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Publication numberUS2708960 A
Publication typeGrant
Publication dateMay 24, 1955
Filing dateDec 6, 1951
Priority dateDec 6, 1951
Publication numberUS 2708960 A, US 2708960A, US-A-2708960, US2708960 A, US2708960A
InventorsShephard Harry B
Original AssigneeAkwel Corp
Export CitationBiBTeX, EndNote, RefMan
External Links: USPTO, USPTO Assignment, Espacenet
Foldable rocking chair
US 2708960 A
Abstract  available in
Images(3)
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Claims  available in
Description  (OCR text may contain errors)

May 24, 1955 H. B. SHEPHARD 2,703,950

FOLDABLE ROCKING CHAIR Filed Dec. 6, 19,51

3 Sheets-Sheet 1 INVENTOR. HARRY B. SHEPHA RD 5 M A 7'TORNEY May 24, 1955 H. B. SHEPHARD FOLDABLE ROCKING CHAIR Filed Dec. 6, 1951 5 Sheets-Sheet 2 INVENTOR. HAR'RY B. SHEPHAR %l)fam A TTORNEY May 24, 1955 Filed Dec. 6, 1951 H. B. SHEPHARD FOLDABLE ROCKING CHAIR 3 Sheets-Sheet 3 INVEN TOR. Hngxv 8. SHEPHA k2) ATTORNEY United States Patent FOLDABLE ROCKING CHAIR Harry B. Shephard, Los Angeles, Calif, assignor to Akwel Corporation, a corporation of California Application December 6, 1951, Serial No. 260,227

3 Claims. (Cl. 155-56) This invention relates to a foldable rocking chair.

The primary object of the invention is to provide a skeleton frame for a collapsible rocking chair which forms the support for a canvas or cushion seat comfortable when the frame is extended and which can be easily collapsed so as to be light and readily portable and which requires a very small storage place.

The novel features of the invention include a pair of skeleton frames, one frame being movable within the other frame; link members to connect the leg por-v tions and the upper portions so pivoted to the respective frame members as to allow the relative rocking of the frame elements; a seat and backrest in one piece either as a plain canvas or suitably padded; and means for rendering the single piece seat and backrest readily detachable if desired.

I am aware that some changes may be made in the general arrangements and combinations of the several devices and parts, as well as in the details of the construction thereof without departing from the scope of the present invention as set forth in the following specification, and as defined in the following claims; hence I do not limit my invention to the exact arrangements and combinations of the said device and parts as de scribed in the said specification, nor do I confine myself to the exact details of the construction of the said parts as illustrated in the accompanying drawings.

With the foregoing and other objects in view, which will be made manifest in the following detailed description, reference is had to the accompanying drawings for the illustrative embodiment of the invention, wherein:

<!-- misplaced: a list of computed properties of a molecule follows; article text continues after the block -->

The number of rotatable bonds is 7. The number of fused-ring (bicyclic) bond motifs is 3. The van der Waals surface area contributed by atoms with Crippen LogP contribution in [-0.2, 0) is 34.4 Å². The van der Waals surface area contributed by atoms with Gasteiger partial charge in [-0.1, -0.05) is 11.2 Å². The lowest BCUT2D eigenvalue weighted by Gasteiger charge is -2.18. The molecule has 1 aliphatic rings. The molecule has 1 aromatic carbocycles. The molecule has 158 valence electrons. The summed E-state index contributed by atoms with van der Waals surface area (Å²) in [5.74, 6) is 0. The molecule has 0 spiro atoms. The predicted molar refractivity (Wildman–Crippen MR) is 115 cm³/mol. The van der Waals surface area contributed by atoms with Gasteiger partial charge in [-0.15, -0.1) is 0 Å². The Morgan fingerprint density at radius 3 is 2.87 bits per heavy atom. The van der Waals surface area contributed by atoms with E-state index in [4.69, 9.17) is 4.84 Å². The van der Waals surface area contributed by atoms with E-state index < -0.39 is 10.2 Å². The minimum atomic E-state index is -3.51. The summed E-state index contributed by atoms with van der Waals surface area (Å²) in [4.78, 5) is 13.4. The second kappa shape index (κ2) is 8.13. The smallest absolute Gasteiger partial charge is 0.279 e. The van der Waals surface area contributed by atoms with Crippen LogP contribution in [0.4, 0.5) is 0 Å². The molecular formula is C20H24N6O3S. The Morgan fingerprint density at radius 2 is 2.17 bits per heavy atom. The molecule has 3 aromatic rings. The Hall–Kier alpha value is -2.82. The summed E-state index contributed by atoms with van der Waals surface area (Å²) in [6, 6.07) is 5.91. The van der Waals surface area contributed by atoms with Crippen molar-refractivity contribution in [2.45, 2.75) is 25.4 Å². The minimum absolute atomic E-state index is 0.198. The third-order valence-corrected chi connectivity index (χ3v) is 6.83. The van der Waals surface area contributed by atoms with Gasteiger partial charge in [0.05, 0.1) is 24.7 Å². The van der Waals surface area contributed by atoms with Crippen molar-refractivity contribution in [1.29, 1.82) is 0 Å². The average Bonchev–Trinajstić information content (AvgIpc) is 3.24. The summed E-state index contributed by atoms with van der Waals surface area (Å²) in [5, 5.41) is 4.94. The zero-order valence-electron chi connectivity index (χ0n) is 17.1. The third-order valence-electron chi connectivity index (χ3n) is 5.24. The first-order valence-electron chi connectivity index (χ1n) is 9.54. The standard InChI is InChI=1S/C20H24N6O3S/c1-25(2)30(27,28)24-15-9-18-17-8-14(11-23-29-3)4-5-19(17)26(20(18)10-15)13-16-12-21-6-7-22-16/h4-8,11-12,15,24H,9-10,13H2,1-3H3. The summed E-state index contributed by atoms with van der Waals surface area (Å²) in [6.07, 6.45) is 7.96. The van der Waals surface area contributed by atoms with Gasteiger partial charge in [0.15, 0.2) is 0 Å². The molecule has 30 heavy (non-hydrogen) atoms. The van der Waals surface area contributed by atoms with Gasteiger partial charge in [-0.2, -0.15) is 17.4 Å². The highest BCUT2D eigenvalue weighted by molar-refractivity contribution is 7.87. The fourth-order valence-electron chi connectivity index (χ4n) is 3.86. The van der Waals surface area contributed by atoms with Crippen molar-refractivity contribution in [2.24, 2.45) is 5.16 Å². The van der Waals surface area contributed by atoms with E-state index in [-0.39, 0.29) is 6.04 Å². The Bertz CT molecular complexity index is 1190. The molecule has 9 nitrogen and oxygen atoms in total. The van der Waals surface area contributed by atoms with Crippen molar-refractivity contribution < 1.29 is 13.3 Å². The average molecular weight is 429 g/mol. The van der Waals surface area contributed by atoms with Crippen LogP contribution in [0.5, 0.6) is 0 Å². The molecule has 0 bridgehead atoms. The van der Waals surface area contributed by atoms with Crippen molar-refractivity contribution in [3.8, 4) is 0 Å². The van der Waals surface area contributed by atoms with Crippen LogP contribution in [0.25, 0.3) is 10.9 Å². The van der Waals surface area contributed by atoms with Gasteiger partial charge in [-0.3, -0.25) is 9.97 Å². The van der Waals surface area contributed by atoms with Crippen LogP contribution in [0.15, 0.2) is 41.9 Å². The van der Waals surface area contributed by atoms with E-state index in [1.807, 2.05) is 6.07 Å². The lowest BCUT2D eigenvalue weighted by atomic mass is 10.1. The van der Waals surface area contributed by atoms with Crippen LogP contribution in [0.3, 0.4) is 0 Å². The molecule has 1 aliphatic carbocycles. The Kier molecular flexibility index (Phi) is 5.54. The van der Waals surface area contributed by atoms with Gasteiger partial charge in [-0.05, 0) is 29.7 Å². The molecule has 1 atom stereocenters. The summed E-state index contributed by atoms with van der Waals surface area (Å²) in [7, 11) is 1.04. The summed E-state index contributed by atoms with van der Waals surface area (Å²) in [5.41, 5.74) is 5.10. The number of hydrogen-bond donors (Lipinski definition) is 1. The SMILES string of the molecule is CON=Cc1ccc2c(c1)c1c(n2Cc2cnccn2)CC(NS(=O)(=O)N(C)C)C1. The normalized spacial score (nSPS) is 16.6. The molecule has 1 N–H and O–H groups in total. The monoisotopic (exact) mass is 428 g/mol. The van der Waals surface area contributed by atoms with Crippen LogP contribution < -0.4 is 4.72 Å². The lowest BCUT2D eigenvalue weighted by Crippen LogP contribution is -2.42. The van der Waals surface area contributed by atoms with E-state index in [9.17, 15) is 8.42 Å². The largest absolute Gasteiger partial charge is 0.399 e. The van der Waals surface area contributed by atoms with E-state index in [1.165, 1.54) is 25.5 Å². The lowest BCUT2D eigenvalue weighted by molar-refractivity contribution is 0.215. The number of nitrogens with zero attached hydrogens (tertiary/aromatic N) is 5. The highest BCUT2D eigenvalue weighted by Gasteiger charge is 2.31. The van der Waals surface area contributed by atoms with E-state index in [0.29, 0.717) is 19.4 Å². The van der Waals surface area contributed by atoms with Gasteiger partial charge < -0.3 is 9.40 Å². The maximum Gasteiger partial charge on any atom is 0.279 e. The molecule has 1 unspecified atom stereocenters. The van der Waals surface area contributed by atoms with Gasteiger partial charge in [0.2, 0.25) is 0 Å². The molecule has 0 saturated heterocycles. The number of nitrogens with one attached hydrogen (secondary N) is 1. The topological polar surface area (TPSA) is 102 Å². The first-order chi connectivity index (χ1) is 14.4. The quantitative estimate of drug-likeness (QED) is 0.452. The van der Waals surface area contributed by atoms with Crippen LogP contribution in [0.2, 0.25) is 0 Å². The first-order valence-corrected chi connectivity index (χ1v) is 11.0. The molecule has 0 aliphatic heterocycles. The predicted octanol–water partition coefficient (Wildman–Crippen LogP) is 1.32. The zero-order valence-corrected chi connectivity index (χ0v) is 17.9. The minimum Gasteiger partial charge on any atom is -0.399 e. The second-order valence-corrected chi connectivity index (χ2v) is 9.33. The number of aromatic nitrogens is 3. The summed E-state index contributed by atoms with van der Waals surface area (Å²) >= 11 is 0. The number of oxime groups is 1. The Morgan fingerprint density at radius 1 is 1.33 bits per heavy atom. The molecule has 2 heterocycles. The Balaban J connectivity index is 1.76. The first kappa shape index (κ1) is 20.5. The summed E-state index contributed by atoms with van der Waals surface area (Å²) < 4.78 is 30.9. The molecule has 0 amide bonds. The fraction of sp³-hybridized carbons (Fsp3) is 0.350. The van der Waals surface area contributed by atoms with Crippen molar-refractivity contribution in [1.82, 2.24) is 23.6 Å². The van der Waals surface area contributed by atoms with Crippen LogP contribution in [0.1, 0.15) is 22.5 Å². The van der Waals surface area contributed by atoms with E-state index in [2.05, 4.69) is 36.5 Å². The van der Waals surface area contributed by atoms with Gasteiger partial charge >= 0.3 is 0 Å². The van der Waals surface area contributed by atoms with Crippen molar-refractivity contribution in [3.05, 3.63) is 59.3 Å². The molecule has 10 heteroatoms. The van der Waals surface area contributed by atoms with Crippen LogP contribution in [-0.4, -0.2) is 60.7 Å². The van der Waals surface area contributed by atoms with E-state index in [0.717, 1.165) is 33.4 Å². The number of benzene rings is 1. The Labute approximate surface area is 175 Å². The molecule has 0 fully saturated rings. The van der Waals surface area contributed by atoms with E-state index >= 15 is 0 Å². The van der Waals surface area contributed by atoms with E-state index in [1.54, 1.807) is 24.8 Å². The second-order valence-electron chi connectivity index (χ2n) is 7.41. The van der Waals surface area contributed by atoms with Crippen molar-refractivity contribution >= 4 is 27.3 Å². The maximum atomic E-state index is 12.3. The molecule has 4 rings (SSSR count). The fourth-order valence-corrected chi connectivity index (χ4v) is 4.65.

Fig. 1 is a perspective view of the chair in extended position.

Fig. 2 is a perspective view of the chair in collapsed position.

Fig. 3 is a sectional view taken on the lines 3-3 of Fig. 4.

Fig. 4 is a fragmental view of the frame showing an attachment for the backrest.

Fig. 5 is a sectional view through one of the pivot joints.

Fig. 6 is a fragmental view showing a modified form of attachment.

Fig. 7 is a fragmental detail view of the modified form of attaching bar and connection.

Fig. 8 is a somewhat diagrammatic view showing the direction of forces for the holding of the attaching bar in the frame tubes by the pull of the Weight on the cushion or canvas. t

Fig. 9 is a fragmental detail sectional view showing the attaching bar in position for assembly in the frame tube, and

Fig. 10 is a view showing the insertion of the ends of the attaching bar into the frame tube.

In carrying out my invention I make use of an oblong generally rectangular skeleton frame hereinafter referred to as the backrest frame 1, and another oblong generally rectangular seat frame 2. The seat frame 2 is wider assau Patented May 24, 1955 than the backrest frame 1 so that the backrest frame 1 is freely movable within the seat frame 2. Each of the frames is made of a single piece of material preferably of tube. The lower end of the backrest tube 1 has each longitudinal side bent forwardly and upwardly to form a foot member 3 on each side connected by the foot cross bar 4. All the bent corners are suitably rounded. The upper portion of each side member of the backrest frame 1 is bent forwardly at an obtuse angle to form a rearwardly inclined rest portion 6, connected by a top cross member 7. It is to be noted that the rearwardly inclined backrest portion 6 is about the upper half of the backrest frame 1 above said foot member 3.